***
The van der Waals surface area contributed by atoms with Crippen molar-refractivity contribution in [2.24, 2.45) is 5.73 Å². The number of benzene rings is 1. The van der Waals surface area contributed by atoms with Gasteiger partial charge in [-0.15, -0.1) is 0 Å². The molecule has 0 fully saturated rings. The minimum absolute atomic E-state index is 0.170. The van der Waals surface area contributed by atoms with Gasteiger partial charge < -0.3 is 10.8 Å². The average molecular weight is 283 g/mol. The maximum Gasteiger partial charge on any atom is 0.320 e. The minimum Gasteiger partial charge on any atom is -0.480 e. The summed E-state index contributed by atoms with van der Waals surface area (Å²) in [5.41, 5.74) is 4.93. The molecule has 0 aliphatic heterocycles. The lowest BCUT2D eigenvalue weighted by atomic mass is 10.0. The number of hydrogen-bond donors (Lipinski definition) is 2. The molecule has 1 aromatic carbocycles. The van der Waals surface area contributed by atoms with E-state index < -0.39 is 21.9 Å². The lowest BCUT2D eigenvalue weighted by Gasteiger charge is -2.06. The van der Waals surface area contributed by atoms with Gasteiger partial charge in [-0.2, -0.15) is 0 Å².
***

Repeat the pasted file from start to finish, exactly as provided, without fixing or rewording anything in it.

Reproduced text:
The van der Waals surface area contributed by atoms with Crippen molar-refractivity contribution in [2.24, 2.45) is 5.73 Å². The number of benzene rings is 1. The van der Waals surface area contributed by atoms with Gasteiger partial charge in [-0.15, -0.1) is 0 Å². The molecule has 0 fully saturated rings. The minimum absolute atomic E-state index is 0.170. The van der Waals surface area contributed by atoms with Gasteiger partial charge < -0.3 is 10.8 Å². The average molecular weight is 283 g/mol. The maximum Gasteiger partial charge on any atom is 0.320 e. The minimum Gasteiger partial charge on any atom is -0.480 e. The summed E-state index contributed by atoms with van der Waals surface area (Å²) in [5.41, 5.74) is 4.93. The molecule has 0 aliphatic heterocycles. The lowest BCUT2D eigenvalue weighted by atomic mass is 10.0. The number of hydrogen-bond donors (Lipinski definition) is 2. The molecule has 1 aromatic carbocycles. The van der Waals surface area contributed by atoms with E-state index < -0.39 is 21.9 Å². The lowest BCUT2D eigenvalue weighted by Gasteiger charge is -2.06. The van der Waals surface area contributed by atoms with Gasteiger partial charge in [-0.2, -0.15) is 0 Å².